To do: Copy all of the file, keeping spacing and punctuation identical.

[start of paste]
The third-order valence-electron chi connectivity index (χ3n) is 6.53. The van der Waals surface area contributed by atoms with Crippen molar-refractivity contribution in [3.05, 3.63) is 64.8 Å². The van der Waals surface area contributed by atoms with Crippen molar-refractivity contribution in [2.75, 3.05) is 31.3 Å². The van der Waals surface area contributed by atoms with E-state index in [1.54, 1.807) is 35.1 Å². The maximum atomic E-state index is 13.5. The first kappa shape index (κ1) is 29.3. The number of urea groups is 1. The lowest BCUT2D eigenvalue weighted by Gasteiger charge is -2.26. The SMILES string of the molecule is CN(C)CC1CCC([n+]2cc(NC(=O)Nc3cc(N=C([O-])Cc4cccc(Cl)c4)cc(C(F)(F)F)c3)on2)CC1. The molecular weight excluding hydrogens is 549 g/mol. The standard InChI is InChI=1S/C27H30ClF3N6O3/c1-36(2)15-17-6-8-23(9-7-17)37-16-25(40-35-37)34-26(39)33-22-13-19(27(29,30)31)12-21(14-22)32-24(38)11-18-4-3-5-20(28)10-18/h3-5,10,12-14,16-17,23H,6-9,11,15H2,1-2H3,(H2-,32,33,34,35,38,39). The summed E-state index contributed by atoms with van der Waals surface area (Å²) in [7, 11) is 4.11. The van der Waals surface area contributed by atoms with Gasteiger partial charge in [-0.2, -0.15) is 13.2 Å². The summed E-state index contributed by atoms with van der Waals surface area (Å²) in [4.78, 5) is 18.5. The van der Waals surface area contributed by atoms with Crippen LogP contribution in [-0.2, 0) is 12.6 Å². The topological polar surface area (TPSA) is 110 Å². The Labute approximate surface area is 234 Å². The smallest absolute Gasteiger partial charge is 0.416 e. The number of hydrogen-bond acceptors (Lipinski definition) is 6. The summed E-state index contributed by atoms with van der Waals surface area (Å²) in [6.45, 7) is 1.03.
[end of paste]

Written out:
The third-order valence-electron chi connectivity index (χ3n) is 6.53. The van der Waals surface area contributed by atoms with Crippen molar-refractivity contribution in [3.05, 3.63) is 64.8 Å². The van der Waals surface area contributed by atoms with Crippen molar-refractivity contribution in [2.75, 3.05) is 31.3 Å². The van der Waals surface area contributed by atoms with E-state index in [1.54, 1.807) is 35.1 Å². The maximum atomic E-state index is 13.5. The first kappa shape index (κ1) is 29.3. The number of urea groups is 1. The lowest BCUT2D eigenvalue weighted by Gasteiger charge is -2.26. The SMILES string of the molecule is CN(C)CC1CCC([n+]2cc(NC(=O)Nc3cc(N=C([O-])Cc4cccc(Cl)c4)cc(C(F)(F)F)c3)on2)CC1. The molecular weight excluding hydrogens is 549 g/mol. The standard InChI is InChI=1S/C27H30ClF3N6O3/c1-36(2)15-17-6-8-23(9-7-17)37-16-25(40-35-37)34-26(39)33-22-13-19(27(29,30)31)12-21(14-22)32-24(38)11-18-4-3-5-20(28)10-18/h3-5,10,12-14,16-17,23H,6-9,11,15H2,1-2H3,(H2-,32,33,34,35,38,39). The summed E-state index contributed by atoms with van der Waals surface area (Å²) in [7, 11) is 4.11. The van der Waals surface area contributed by atoms with Gasteiger partial charge in [-0.2, -0.15) is 13.2 Å². The summed E-state index contributed by atoms with van der Waals surface area (Å²) in [4.78, 5) is 18.5. The van der Waals surface area contributed by atoms with Crippen LogP contribution in [-0.2, 0) is 12.6 Å². The topological polar surface area (TPSA) is 110 Å². The Labute approximate surface area is 234 Å². The smallest absolute Gasteiger partial charge is 0.416 e. The number of hydrogen-bond acceptors (Lipinski definition) is 6. The summed E-state index contributed by atoms with van der Waals surface area (Å²) in [6.45, 7) is 1.03.